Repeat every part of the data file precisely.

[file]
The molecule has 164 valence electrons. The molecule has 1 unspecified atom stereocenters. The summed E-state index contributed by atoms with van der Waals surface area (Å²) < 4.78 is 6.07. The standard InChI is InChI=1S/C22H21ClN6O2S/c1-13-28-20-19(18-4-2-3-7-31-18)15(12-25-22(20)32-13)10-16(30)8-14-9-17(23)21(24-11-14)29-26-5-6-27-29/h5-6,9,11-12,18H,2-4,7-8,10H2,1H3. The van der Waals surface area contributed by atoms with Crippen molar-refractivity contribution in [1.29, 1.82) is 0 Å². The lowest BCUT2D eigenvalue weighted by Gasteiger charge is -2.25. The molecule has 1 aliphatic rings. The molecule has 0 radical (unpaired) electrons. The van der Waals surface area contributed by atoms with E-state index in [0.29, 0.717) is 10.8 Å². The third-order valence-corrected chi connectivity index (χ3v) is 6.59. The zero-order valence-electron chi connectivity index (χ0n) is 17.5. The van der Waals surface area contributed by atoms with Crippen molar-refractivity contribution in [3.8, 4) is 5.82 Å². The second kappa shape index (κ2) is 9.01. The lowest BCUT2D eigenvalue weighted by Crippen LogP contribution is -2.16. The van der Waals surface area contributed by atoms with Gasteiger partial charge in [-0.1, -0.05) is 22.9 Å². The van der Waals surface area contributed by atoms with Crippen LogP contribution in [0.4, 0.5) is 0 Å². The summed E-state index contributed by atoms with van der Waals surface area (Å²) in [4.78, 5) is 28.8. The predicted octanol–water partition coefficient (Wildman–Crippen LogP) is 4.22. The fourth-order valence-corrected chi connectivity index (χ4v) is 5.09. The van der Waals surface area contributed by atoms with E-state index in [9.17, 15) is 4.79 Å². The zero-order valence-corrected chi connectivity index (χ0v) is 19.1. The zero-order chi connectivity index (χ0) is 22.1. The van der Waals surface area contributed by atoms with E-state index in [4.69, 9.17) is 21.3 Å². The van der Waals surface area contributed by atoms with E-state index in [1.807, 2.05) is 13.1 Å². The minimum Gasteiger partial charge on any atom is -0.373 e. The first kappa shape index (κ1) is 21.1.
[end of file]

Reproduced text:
The molecule has 164 valence electrons. The molecule has 1 unspecified atom stereocenters. The summed E-state index contributed by atoms with van der Waals surface area (Å²) < 4.78 is 6.07. The standard InChI is InChI=1S/C22H21ClN6O2S/c1-13-28-20-19(18-4-2-3-7-31-18)15(12-25-22(20)32-13)10-16(30)8-14-9-17(23)21(24-11-14)29-26-5-6-27-29/h5-6,9,11-12,18H,2-4,7-8,10H2,1H3. The van der Waals surface area contributed by atoms with Crippen molar-refractivity contribution in [1.29, 1.82) is 0 Å². The lowest BCUT2D eigenvalue weighted by Gasteiger charge is -2.25. The molecule has 1 aliphatic rings. The molecule has 0 radical (unpaired) electrons. The van der Waals surface area contributed by atoms with E-state index in [0.29, 0.717) is 10.8 Å². The third-order valence-corrected chi connectivity index (χ3v) is 6.59. The zero-order valence-electron chi connectivity index (χ0n) is 17.5. The van der Waals surface area contributed by atoms with Crippen molar-refractivity contribution in [3.8, 4) is 5.82 Å². The second kappa shape index (κ2) is 9.01. The lowest BCUT2D eigenvalue weighted by Crippen LogP contribution is -2.16. The van der Waals surface area contributed by atoms with Gasteiger partial charge in [-0.1, -0.05) is 22.9 Å². The van der Waals surface area contributed by atoms with Crippen LogP contribution in [0.4, 0.5) is 0 Å². The summed E-state index contributed by atoms with van der Waals surface area (Å²) in [4.78, 5) is 28.8. The predicted octanol–water partition coefficient (Wildman–Crippen LogP) is 4.22. The fourth-order valence-corrected chi connectivity index (χ4v) is 5.09. The van der Waals surface area contributed by atoms with E-state index in [9.17, 15) is 4.79 Å². The zero-order valence-corrected chi connectivity index (χ0v) is 19.1. The zero-order chi connectivity index (χ0) is 22.1. The van der Waals surface area contributed by atoms with E-state index in [4.69, 9.17) is 21.3 Å². The van der Waals surface area contributed by atoms with E-state index in [1.807, 2.05) is 13.1 Å². The minimum Gasteiger partial charge on any atom is -0.373 e. The first kappa shape index (κ1) is 21.1.